Hand and arm injuries associated with repetitive manual work in industry: a review of disorders, risk factors and preventive measures
Muggleton, J.M., Allen, R. and Chappell, P. (1999) Hand and arm injuries associated with repetitive manual work in industry: a review of disorders, risk factors and preventive measures. Ergonomics, 42, (5), 714-739.
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Musculoskeletal disorders are the most common self-reported, work-related illness in the UK, with upper limb disorders ranking second only to back complaints. The rapid increase in disablement cases, the reduced productivity resulting from the disorders, and, perhaps, the threat of litigation which is on the increase, has led to an increased awareness of the problems and an increasing desire to reduce the incidence of such disorders. This paper reviews the problem of upper limb disorders and focuses on those disorders that could be associated with repetitive manual work in industry. The disorders are described and categorized, and potential occupational risk factors are discussed and related to the injuries. In addition, a number of preventive measures, in the form of ergonomics design changes and changes in workplace practice are reviewed. There are frequent calls for well-designed epidemiological studies, so that meaningful dose-response relationships can be drawn up. A significnat part of good study design is associated with measurement and analysis of the user-tool interface and the working environment. With this in mind, a variety of measurement techniques are described. Furthermore, this paper highlights the need for study designs to be founded on a better understanding of the potential damage mechanisms, and points the way towards which areas should be investigated.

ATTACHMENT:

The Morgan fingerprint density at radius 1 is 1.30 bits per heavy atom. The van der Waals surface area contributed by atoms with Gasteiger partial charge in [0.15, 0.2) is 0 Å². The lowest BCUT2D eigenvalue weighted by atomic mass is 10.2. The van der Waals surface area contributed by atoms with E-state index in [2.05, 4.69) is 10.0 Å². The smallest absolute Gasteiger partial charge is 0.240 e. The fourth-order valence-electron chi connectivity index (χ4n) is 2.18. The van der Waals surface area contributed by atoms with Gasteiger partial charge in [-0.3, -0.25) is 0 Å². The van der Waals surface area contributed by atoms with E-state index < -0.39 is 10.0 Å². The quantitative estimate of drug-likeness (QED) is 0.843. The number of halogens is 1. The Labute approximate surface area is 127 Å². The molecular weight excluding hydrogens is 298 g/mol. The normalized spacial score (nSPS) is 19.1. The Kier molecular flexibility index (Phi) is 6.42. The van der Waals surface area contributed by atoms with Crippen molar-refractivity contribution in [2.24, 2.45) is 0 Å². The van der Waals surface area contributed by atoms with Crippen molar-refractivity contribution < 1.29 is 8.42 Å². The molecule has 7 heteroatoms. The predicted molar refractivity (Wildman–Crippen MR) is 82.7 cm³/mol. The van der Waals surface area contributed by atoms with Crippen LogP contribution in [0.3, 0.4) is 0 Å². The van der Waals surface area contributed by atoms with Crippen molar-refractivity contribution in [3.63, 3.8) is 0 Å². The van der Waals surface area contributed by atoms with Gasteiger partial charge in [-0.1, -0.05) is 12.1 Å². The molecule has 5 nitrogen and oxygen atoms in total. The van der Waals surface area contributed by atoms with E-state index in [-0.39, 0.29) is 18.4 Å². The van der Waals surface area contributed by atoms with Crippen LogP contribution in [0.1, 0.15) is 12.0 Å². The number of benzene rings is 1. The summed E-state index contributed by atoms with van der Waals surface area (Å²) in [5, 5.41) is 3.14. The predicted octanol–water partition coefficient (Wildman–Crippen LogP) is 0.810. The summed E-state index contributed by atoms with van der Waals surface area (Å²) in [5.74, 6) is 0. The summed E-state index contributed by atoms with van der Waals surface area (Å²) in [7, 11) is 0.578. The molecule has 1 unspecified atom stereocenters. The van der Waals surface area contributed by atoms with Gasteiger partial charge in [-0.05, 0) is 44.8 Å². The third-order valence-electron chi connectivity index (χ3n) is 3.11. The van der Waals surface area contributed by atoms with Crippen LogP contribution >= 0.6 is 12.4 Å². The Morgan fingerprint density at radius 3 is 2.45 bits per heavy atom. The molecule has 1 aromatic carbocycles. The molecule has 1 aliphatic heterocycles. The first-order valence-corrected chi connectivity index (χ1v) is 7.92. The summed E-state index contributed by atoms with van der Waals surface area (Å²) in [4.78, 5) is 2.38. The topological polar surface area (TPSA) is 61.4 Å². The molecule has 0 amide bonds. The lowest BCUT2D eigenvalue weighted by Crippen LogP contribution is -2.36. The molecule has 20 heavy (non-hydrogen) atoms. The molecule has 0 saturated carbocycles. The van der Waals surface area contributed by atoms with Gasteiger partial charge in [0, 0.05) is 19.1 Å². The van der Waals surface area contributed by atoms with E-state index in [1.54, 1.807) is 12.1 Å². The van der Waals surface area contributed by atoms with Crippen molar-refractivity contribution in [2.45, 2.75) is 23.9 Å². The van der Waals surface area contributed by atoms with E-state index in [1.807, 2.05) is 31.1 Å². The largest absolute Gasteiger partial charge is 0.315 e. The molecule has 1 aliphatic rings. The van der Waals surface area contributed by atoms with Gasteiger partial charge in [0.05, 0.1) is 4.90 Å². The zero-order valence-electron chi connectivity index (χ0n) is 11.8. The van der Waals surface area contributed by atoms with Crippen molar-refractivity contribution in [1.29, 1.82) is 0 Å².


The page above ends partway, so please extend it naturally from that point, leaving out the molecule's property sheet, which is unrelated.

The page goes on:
|Divisions:||University Structure - Pre August 2011 > School of Engineering Sciences
|Date Deposited:||24 Mar 2006|
|Last Modified:||31 Mar 2016 11:39|
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